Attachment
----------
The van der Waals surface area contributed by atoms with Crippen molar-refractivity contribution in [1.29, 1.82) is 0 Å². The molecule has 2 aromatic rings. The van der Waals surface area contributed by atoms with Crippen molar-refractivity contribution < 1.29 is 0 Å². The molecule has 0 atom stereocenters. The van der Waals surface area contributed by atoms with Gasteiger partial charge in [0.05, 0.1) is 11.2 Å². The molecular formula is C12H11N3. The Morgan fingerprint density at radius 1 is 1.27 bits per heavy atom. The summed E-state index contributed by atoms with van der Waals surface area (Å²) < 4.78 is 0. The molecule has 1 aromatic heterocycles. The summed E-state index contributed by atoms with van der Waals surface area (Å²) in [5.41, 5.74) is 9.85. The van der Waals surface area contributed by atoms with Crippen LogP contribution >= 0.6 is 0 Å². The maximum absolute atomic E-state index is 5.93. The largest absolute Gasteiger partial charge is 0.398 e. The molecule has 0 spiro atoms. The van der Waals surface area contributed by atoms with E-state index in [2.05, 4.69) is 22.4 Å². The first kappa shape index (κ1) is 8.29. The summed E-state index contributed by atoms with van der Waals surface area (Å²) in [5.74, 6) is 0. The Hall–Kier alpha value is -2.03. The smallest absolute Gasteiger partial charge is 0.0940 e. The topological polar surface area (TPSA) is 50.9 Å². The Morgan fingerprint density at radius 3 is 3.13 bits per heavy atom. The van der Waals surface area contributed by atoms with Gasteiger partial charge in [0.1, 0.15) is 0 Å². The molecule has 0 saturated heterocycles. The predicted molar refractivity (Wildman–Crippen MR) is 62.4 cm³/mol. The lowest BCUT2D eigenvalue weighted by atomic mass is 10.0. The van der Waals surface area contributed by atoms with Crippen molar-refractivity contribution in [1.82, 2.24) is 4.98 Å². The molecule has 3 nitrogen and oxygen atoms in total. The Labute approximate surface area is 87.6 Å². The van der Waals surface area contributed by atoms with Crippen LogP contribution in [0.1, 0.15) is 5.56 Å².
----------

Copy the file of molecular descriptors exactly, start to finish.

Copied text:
The van der Waals surface area contributed by atoms with Crippen molar-refractivity contribution in [1.29, 1.82) is 0 Å². The molecule has 2 aromatic rings. The van der Waals surface area contributed by atoms with Crippen molar-refractivity contribution < 1.29 is 0 Å². The molecule has 0 atom stereocenters. The van der Waals surface area contributed by atoms with Gasteiger partial charge in [0.05, 0.1) is 11.2 Å². The molecular formula is C12H11N3. The Morgan fingerprint density at radius 1 is 1.27 bits per heavy atom. The summed E-state index contributed by atoms with van der Waals surface area (Å²) < 4.78 is 0. The molecule has 1 aromatic heterocycles. The summed E-state index contributed by atoms with van der Waals surface area (Å²) in [5.41, 5.74) is 9.85. The van der Waals surface area contributed by atoms with Crippen LogP contribution >= 0.6 is 0 Å². The maximum absolute atomic E-state index is 5.93. The largest absolute Gasteiger partial charge is 0.398 e. The molecule has 0 spiro atoms. The van der Waals surface area contributed by atoms with E-state index in [2.05, 4.69) is 22.4 Å². The first kappa shape index (κ1) is 8.29. The summed E-state index contributed by atoms with van der Waals surface area (Å²) in [5.74, 6) is 0. The Hall–Kier alpha value is -2.03. The smallest absolute Gasteiger partial charge is 0.0940 e. The topological polar surface area (TPSA) is 50.9 Å². The Morgan fingerprint density at radius 3 is 3.13 bits per heavy atom. The van der Waals surface area contributed by atoms with Gasteiger partial charge in [0.1, 0.15) is 0 Å². The molecule has 0 saturated heterocycles. The predicted molar refractivity (Wildman–Crippen MR) is 62.4 cm³/mol. The lowest BCUT2D eigenvalue weighted by atomic mass is 10.0. The van der Waals surface area contributed by atoms with Crippen molar-refractivity contribution in [1.82, 2.24) is 4.98 Å². The molecule has 3 nitrogen and oxygen atoms in total. The Labute approximate surface area is 87.6 Å². The van der Waals surface area contributed by atoms with Crippen LogP contribution in [0.1, 0.15) is 5.56 Å².